The Harvard Stem Cell Institute said yesterday that it is one step closer to creating induced pluripotent stem cells that would be safe for human use.
Konrad Hochedlinger and other scientists from HSCI, Mass. General Hospital and the Joslin Diabetes Center announced that they have created mouse iPS cells using adenoviruses, according to a press release.
Researchers have previously attempted to create iPS cells using retroviruses, though it was feared these could activate cancer genes.
Adenoviruses do not implant in the DNA of their human host and, thus, pose a reduced threat of cancer. Thus far, none of the mice in the study have shown any sign of tumor growth.
Pluripotent stem cells can potentially create any human cell. Those of the induced variety are lauded for not involving the use of controversial embryonic cells and are believed to have therapeutic uses.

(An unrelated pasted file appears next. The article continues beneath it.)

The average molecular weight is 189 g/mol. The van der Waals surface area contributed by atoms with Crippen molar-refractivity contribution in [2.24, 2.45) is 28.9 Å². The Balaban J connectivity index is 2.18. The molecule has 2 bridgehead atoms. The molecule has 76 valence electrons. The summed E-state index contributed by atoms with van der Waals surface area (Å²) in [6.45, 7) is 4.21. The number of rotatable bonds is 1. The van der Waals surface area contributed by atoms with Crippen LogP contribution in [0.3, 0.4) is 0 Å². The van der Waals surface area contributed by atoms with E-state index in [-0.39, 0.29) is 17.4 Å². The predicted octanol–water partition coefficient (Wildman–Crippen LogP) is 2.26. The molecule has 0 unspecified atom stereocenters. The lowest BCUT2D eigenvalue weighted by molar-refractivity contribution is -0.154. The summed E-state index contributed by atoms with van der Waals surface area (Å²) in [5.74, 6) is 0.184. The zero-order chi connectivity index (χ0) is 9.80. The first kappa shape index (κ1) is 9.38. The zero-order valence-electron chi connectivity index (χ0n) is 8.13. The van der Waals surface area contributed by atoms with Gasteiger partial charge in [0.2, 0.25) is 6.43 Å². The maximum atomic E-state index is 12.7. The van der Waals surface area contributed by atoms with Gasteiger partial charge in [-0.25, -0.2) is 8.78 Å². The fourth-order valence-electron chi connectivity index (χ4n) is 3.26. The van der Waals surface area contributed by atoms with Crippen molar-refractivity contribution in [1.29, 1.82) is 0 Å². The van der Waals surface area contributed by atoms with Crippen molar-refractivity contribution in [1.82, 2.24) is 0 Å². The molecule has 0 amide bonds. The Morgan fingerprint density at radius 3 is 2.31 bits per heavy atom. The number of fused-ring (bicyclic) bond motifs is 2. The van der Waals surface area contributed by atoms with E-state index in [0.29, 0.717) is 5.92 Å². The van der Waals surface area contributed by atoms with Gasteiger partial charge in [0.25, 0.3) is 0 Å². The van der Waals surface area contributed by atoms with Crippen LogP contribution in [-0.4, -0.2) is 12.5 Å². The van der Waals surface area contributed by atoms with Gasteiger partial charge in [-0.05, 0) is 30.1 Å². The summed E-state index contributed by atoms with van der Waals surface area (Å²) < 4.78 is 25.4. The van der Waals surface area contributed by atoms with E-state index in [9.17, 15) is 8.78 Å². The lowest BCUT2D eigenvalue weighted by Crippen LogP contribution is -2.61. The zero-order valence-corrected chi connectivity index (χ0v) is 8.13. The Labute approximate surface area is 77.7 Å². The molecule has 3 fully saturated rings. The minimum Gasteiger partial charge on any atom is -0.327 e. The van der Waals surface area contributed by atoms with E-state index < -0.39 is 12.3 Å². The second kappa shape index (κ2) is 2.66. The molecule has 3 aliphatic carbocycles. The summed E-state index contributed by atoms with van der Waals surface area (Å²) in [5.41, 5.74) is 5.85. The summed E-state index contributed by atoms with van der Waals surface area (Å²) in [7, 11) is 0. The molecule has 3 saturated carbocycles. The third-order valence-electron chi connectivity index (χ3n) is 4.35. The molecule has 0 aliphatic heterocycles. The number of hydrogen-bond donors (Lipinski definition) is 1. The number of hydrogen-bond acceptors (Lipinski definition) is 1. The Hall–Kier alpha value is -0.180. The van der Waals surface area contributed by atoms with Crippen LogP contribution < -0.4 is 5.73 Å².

Hochedlinger and his team have therefore proven that viruses do not need to be integrated into the human genome in order to create iPS cells, according to the release.
He said he hopes to make the leap to working with human specimens in order to test whether iPS cells may serve as a substitute for embryonic stem cells.
—KATHERINE A. PETTIFor recent research, faculty profiles, and a look at the issues facing Harvard scientists, check out The Crimson's science page.